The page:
Has the rise in higher education changed student expectations?
With the considerably higher costs and growing importance of securing a good grade, it is no surprise students are demanding better value for money from their degree. It is also no surprise that student expectations have increased as the amount of money they have to pay has.
What are students’ top three priorities for HE expenditure?
- 48% reducing fee levels
- 35% more teaching hours
- 35% reducing size of teaching groups
(Poll by Higher Education Policy Institute (HEPI) and the Higher Education Academy (HEA))
The 2014 UK National Student Survey shows that student satisfactions levels are at a record high. However, one in three students in England still said they are getting poor value for money. Unsurprisingly this is nearly twice as high as before the new £9,000 fees were introduced. So what exactly are student expecting from universities, and where are these expectations falling short?
Recent higher education reports tell us a lot about student expectations and perceptions of HE. The following are some of the main points:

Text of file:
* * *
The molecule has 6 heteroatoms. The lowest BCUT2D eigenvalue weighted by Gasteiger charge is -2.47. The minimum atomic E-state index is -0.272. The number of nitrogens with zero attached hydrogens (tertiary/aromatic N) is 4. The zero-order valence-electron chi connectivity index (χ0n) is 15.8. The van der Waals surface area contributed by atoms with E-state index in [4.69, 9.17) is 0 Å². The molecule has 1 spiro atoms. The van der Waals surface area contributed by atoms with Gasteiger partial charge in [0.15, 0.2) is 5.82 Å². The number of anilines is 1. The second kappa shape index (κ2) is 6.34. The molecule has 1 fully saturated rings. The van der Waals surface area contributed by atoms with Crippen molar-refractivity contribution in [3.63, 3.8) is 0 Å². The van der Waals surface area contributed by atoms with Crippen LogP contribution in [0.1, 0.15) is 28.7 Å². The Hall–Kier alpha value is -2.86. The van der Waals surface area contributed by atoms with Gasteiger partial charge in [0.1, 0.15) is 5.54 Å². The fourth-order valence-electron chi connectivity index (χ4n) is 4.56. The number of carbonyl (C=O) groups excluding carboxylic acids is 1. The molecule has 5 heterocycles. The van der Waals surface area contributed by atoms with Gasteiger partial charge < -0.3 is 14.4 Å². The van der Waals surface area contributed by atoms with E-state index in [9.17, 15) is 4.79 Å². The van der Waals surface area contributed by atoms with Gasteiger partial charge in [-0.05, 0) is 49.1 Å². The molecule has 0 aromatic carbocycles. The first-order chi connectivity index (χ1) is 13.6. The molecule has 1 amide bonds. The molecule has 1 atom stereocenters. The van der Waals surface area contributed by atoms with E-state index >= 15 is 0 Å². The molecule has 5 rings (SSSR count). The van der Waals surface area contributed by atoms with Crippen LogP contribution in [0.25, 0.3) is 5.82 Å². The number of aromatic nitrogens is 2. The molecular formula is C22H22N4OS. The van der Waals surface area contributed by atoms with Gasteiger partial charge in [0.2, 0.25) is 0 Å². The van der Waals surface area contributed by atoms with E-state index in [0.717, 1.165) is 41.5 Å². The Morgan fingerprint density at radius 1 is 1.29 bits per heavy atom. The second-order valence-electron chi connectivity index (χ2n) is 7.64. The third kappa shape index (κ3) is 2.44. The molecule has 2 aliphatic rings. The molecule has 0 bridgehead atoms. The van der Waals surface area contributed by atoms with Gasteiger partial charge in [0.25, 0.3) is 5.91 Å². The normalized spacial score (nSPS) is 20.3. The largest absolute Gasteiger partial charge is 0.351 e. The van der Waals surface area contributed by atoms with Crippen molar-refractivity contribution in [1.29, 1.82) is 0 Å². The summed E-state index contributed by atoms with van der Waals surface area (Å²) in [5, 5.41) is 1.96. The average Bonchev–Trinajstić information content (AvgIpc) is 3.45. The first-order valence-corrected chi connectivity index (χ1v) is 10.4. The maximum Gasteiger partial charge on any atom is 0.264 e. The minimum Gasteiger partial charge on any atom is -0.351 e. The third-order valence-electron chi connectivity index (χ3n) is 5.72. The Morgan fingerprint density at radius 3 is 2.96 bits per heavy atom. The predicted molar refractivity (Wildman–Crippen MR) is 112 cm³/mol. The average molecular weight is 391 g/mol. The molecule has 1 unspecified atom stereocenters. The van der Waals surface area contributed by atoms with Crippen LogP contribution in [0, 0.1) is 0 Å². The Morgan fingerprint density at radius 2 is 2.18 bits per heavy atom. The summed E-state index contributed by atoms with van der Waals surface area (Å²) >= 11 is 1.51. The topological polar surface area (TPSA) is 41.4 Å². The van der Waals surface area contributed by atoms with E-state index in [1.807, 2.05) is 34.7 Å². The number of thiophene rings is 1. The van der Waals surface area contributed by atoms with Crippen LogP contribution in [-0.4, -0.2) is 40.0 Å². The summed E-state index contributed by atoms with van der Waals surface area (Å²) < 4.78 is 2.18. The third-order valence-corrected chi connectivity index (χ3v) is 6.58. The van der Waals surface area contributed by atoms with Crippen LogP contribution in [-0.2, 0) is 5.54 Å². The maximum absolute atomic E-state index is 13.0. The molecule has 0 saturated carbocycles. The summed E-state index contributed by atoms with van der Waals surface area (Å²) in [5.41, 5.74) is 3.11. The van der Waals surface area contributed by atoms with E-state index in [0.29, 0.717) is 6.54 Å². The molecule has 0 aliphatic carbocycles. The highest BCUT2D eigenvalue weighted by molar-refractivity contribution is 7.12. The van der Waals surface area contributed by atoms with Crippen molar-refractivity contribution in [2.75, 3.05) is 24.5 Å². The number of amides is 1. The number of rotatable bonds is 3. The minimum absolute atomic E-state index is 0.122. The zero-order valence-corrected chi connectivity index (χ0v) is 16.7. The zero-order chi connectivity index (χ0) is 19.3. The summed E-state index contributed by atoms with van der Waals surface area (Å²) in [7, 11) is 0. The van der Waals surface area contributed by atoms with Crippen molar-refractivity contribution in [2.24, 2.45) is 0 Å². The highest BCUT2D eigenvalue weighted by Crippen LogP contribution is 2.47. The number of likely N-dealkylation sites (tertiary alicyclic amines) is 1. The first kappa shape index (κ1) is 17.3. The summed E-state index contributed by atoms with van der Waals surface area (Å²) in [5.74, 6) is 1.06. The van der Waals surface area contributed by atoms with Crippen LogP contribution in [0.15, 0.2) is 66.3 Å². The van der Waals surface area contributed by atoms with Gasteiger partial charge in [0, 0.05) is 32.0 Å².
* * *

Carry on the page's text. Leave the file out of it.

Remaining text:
- Expectation HE will improve a student’s career prospects and enhance future career
- Expectation institutions will offer guidance and advice to support students in developing their employability within and outside their course
- Wanted a personalised HE experience, with small teaching sessions and chances to meet other students and staff
- Expected staff to be qualified and trained, and wanted procedures to manage ‘bad teaching’
- Lack of information available for students on the quality of teaching and staff
- Failure to meet expectations on resources and facilities (course structure, physical spaces, staff support and even lecturers’ attitudes towards students)
- Concern about levels of evaluation and feedback at course level
- Students often unsure of what was expected of them and unaware of where to go for help in their transition to HE
The growth of tuition fees and student debt coupled with a fall in financial and educational returns has challenged the longstanding assumption that a university education is a good investment. Students are also not who they used to be. They are demanding, have high expectations and want to be treated as customers whose money is being invested wisely. Therefore it is up to universities to ensure students feel they are getting value for money.
To read the full report, go to The Degree Course Gamble – Impoving the odds to find out and how institutions can meet these demands.